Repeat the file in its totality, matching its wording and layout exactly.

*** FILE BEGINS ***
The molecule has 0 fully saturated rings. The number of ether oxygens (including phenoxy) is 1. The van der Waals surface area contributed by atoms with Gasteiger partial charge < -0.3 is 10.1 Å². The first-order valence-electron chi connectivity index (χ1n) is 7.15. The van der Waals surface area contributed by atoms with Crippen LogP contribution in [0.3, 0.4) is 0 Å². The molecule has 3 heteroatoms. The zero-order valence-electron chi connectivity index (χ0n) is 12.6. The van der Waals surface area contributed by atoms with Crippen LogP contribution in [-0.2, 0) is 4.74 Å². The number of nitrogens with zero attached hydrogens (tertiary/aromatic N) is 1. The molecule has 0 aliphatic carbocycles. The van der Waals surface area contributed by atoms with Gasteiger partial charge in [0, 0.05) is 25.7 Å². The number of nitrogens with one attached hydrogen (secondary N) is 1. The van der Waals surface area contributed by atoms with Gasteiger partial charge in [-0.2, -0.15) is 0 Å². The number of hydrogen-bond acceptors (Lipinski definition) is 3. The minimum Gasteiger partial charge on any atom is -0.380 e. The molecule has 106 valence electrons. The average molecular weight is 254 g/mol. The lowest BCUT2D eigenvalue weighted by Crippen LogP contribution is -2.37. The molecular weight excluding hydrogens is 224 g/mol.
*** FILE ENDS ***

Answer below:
The molecule has 0 fully saturated rings. The number of ether oxygens (including phenoxy) is 1. The van der Waals surface area contributed by atoms with Gasteiger partial charge < -0.3 is 10.1 Å². The first-order valence-electron chi connectivity index (χ1n) is 7.15. The van der Waals surface area contributed by atoms with Crippen LogP contribution in [0.3, 0.4) is 0 Å². The molecule has 3 heteroatoms. The zero-order valence-electron chi connectivity index (χ0n) is 12.6. The van der Waals surface area contributed by atoms with Crippen LogP contribution in [-0.2, 0) is 4.74 Å². The number of nitrogens with zero attached hydrogens (tertiary/aromatic N) is 1. The molecule has 0 aliphatic carbocycles. The van der Waals surface area contributed by atoms with Gasteiger partial charge in [0, 0.05) is 25.7 Å². The number of nitrogens with one attached hydrogen (secondary N) is 1. The van der Waals surface area contributed by atoms with Gasteiger partial charge in [-0.2, -0.15) is 0 Å². The number of hydrogen-bond acceptors (Lipinski definition) is 3. The minimum Gasteiger partial charge on any atom is -0.380 e. The molecule has 106 valence electrons. The average molecular weight is 254 g/mol. The lowest BCUT2D eigenvalue weighted by Crippen LogP contribution is -2.37. The molecular weight excluding hydrogens is 224 g/mol.